10. by   baby&mommynurse
    It's a personal decision to decide to donate any of your organs and donating her kidney was this nurse's personal decision. She should be praised, not criticized. What does it matter if you are a health care worker, a family member or just some unselfish person wanting to save another individual's life? The key word here is "unselfish". There are many men, women and children out there still waiting for life saving transplants. The patient receiving the kidney was truly blessed to have even found a donor.
  11. by   LPNer
    Quote from greentea
    I don't at all intend to spark an argument by saying this but who are we to judge if it is or is not in the nurse's best interests? I think it's a wonderful thing for one person to do for another person, and the fact that she is nurse donating a kidney to a patient makes it no less of a compassionate act. I really don't think the whole boundary crossing thing applies here. Let's look at the situation a different way. What if instead of facing end-stage renal disease, this patient was in the way of an oncoming car and within arms-length of his nurse who was also crossing street but off duty. Before pulling her patient out of harm's way, do really think the nurse would think to herself, "Well I have to take into account that I need to respect my own mental needs and not be concerned about my patients while I'm off duty, so I'm not going to do anything." If someone definitely has the power to save a person's life and chooses not to for whatever reason, that is surely the bigger ethical slip-up than "crossing the boundary". I realize that making the decision to donate an organ is a very personal and not right for some people, but I feel that what this woman did should not be lumped into the same category as health care professionals who do things like sleeping with their patients.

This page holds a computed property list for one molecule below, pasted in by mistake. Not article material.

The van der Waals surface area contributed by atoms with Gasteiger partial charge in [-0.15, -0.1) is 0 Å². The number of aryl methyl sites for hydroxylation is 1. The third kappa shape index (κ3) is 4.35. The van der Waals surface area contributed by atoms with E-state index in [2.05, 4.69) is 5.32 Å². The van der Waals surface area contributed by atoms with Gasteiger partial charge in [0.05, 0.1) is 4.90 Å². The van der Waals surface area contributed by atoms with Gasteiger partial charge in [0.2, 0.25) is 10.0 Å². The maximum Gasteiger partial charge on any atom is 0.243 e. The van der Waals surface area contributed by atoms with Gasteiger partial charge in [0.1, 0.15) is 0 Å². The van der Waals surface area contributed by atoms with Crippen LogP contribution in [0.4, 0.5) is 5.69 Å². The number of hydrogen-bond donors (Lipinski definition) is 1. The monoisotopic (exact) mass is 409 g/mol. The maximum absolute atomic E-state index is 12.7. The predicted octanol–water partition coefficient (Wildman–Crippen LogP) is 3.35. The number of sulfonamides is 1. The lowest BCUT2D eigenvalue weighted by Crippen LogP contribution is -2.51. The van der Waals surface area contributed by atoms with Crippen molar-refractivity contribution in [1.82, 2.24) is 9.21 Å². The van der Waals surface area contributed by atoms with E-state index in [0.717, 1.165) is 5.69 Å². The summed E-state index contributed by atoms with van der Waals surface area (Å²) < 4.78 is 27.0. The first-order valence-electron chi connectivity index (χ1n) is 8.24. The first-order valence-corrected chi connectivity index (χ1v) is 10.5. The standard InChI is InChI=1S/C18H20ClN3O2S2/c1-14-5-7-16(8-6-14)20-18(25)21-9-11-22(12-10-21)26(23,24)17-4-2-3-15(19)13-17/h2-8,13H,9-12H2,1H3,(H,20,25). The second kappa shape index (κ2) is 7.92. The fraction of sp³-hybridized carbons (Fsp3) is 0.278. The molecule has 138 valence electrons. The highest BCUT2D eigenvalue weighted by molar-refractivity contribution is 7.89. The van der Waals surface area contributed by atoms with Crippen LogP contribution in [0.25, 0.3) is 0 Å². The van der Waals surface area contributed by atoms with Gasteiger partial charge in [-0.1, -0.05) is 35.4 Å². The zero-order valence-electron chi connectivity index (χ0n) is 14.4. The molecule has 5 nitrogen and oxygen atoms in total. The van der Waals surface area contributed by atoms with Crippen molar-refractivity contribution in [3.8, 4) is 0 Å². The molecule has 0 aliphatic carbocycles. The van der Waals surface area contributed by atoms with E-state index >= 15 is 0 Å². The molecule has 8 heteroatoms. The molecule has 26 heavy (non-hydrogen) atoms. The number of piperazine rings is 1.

As much as I have said it is a mistake on the nurses part, you are very right in saying that it isn't for us to judge! It is her choice, I can only state my own humble opinion about it. MY opinion may not be right for her, I have to admit, I am guilty of judging someone instead of judging just the idea of "a nurse donating an organ." We are wrong to judge her and if she happens to read any of my posts, I am sorry, I went where I should not have gone.